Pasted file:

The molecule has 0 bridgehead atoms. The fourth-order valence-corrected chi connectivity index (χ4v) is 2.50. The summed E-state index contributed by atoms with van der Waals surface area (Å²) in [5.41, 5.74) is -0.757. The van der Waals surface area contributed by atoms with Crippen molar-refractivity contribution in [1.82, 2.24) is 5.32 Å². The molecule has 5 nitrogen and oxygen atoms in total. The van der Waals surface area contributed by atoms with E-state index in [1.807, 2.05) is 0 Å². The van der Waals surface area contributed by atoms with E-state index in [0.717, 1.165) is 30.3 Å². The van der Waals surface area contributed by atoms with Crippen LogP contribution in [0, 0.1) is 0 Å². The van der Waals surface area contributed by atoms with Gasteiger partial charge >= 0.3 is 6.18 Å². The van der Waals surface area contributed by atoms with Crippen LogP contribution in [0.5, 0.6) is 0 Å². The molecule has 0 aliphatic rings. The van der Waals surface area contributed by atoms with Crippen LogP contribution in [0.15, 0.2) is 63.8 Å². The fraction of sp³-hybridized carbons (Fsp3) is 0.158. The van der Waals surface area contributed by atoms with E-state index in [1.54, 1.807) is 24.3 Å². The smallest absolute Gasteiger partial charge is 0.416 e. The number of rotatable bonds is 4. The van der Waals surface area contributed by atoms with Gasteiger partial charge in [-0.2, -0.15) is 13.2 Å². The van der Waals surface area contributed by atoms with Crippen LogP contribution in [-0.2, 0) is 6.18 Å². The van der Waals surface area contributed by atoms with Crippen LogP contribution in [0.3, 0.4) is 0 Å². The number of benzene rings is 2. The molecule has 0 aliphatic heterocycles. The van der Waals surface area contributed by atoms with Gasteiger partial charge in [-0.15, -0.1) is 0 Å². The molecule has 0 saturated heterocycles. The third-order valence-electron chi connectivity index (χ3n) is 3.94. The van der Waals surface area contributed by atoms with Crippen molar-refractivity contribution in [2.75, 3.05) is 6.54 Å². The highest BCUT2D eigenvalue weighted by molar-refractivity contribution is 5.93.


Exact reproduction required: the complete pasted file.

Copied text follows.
The molecule has 0 bridgehead atoms. The fourth-order valence-corrected chi connectivity index (χ4v) is 2.50. The summed E-state index contributed by atoms with van der Waals surface area (Å²) in [5.41, 5.74) is -0.757. The van der Waals surface area contributed by atoms with Crippen molar-refractivity contribution in [1.82, 2.24) is 5.32 Å². The molecule has 5 nitrogen and oxygen atoms in total. The van der Waals surface area contributed by atoms with E-state index in [1.807, 2.05) is 0 Å². The van der Waals surface area contributed by atoms with E-state index in [0.717, 1.165) is 30.3 Å². The van der Waals surface area contributed by atoms with Crippen LogP contribution in [0, 0.1) is 0 Å². The van der Waals surface area contributed by atoms with Gasteiger partial charge >= 0.3 is 6.18 Å². The van der Waals surface area contributed by atoms with Crippen LogP contribution in [0.5, 0.6) is 0 Å². The molecule has 0 aliphatic rings. The van der Waals surface area contributed by atoms with Crippen LogP contribution in [0.15, 0.2) is 63.8 Å². The fraction of sp³-hybridized carbons (Fsp3) is 0.158. The van der Waals surface area contributed by atoms with E-state index in [1.54, 1.807) is 24.3 Å². The smallest absolute Gasteiger partial charge is 0.416 e. The number of rotatable bonds is 4. The van der Waals surface area contributed by atoms with Gasteiger partial charge in [-0.2, -0.15) is 13.2 Å². The van der Waals surface area contributed by atoms with Crippen LogP contribution in [-0.2, 0) is 6.18 Å². The van der Waals surface area contributed by atoms with Crippen LogP contribution in [0.3, 0.4) is 0 Å². The number of benzene rings is 2. The molecule has 0 aliphatic heterocycles. The van der Waals surface area contributed by atoms with Gasteiger partial charge in [-0.15, -0.1) is 0 Å². The molecule has 0 saturated heterocycles. The third-order valence-electron chi connectivity index (χ3n) is 3.94. The van der Waals surface area contributed by atoms with Crippen molar-refractivity contribution in [2.75, 3.05) is 6.54 Å². The highest BCUT2D eigenvalue weighted by molar-refractivity contribution is 5.93.